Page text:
“J-Mood” was first recorded on a 1986 Wynton Marsalis album for which Bearden drew the cover image of trumpeter, female shapes and water-waves. “I would say I knew [Bearden] well,” said Wynton at the recording date. “I would run into him and he would rap to me. He said he’d work on my cover if I would come to his studio. So I did, about twenty times at least. He was a brilliant man, and soulful, soulful.”
“B’s Paris Blues” is Branford’s new composition for the date. “I was thinking about Bearden’s Paris years, and about Sidney Bechet, who made great records in Paris with guitar players.” Doug Wamble is the guitarist here, playing rich rhythm beneath Branford’s intense melodies, and then picking in a style that echoes Django Reinhardt as much as the country blues. Check Bearden’s Paris Blues and recall that Bechet was important to Armstrong and Ellington, and that Africa had a strong influence on modern painting and music.
Wamble’s “Autumn Lamp” was inspired by a collage from Bearden’s series recalling North Carolina. Autumn Lamp (Guitar Player) “did not come easily,” writes Myron Schwartzman. “Watching it change over a period of several weeks reminded me of the awe I felt listening to Bud Powell, Max Roach and Curly Russell perfect Bud’s composition ‘Un Poco Loco’....Bearden himself likened the struggle to jazz: ‘You do something, and then you improvise.’” Look at Bearden’s work close-up, from the edge across the surface, advises the painter Diedra Harris-Kelley (Bearden’s niece): investigate textures and colors. Wamble seems to report from just such a close investigation.
True to Bearden’s interest in art and ritual celebration, “Steppin’ on the Blues” has a jaunty, affirmative air. “The trick is that it’s dance music,” said Branford who studied the 1924 Tommy Ladnier version of “Steppin’.” “Then I felt I’d earned the right to offer more than a carbon copy - which nobody wants.” Saturday night music rings throughout Bearden’s work: See Of the Blues: At the Savoy.
“Laughin’ & Talkin’ (with Higg)” is Tain’s composition,” said Branford. “I kept hearing it in my head while I looked at Bearden’s pictures. Without the piano, it has an open, adventurous sound. That’s Romare: adventurous. His work reflects a world of tradition and also the will to break. And in his work you just see all those drummers, drummers everywhere.” See Bearden’s Drum Chorus – with testifying horns and with the drummer’s sticks that could be a conductor’s batons, writer’s tools, or a swinging artist’s brushes.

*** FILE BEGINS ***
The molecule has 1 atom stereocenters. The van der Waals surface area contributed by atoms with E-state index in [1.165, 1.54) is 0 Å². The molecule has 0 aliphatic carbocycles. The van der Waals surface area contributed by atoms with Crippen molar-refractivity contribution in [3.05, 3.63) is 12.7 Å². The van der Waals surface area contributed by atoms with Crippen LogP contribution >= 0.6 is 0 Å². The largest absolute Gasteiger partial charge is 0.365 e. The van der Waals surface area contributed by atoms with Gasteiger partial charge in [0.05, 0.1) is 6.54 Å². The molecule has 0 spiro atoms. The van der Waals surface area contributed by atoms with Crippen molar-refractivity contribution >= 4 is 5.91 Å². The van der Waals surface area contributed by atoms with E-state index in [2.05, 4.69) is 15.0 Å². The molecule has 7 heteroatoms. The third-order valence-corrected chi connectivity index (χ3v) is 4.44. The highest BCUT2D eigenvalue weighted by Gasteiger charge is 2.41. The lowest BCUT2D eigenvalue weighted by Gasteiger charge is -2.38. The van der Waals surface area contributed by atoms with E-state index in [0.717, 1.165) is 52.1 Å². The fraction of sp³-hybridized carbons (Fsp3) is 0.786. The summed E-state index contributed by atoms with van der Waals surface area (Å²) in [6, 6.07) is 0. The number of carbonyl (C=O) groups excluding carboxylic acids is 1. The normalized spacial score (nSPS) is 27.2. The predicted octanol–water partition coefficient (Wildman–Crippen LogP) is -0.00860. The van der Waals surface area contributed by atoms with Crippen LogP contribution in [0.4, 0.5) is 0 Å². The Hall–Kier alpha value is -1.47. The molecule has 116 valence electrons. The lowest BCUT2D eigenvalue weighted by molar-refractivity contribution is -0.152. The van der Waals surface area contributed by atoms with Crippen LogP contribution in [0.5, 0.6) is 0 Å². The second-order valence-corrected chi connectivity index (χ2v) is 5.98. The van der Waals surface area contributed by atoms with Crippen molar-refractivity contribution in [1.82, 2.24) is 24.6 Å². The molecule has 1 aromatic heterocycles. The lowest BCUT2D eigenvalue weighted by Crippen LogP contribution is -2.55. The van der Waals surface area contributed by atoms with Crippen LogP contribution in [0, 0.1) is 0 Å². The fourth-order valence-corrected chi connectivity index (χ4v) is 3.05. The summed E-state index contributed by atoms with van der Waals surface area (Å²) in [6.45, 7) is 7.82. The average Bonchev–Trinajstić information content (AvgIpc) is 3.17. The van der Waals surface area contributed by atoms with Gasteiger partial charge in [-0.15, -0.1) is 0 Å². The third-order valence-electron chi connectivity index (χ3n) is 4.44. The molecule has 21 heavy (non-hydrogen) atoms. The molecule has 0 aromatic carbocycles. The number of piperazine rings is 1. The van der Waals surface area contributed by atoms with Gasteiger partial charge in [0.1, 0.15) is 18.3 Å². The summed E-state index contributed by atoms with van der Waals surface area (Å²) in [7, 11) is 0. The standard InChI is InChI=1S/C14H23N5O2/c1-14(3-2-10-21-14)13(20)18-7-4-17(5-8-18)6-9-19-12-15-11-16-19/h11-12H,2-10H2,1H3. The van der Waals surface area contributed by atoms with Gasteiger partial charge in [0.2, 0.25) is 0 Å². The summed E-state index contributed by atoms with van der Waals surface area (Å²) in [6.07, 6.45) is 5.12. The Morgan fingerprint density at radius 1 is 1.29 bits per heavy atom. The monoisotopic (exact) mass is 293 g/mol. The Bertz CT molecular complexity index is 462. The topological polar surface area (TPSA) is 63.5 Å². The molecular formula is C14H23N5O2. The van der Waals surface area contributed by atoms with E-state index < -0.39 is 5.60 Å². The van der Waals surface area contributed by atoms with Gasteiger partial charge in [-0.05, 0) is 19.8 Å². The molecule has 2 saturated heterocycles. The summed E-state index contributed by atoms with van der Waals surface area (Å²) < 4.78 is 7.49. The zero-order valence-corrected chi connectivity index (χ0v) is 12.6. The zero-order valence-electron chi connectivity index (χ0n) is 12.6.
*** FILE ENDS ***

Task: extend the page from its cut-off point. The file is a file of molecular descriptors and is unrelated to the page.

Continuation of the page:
“Carolina Shout” is a natural for this collection, not only because of Bearden and Branford’s shared Carolina stomping grounds, but because Bearden used the title for one of his most significant collages. The musical composition “Carolina Shout” was written by the master stride pianist, James P. Johnson, in imitation of the southern black religious ring-shout; it became the test piece for stride pianists of that era. Just as the word shout carries the double message of spiritual epiphany and good-time party noise, the collage’s imagery connects down-home church and uptown rent-party: body and soul. See Carolina Shout.
Romare Bearden Revealed suggests one of the good trains that inspired so much jazz music, with the wheels clickity-clacking, the whistles blowing the blues, and the people on board calling and responding - or, as Bearden liked to put it, calling and recalling.
- Robert G. O'Meally is a member of the Board of Directors of the Romare Bearden Foundation and the Zora Neale Hurston Professor of English at Columbia University where he also serves as the Director of the Center for Jazz Studies.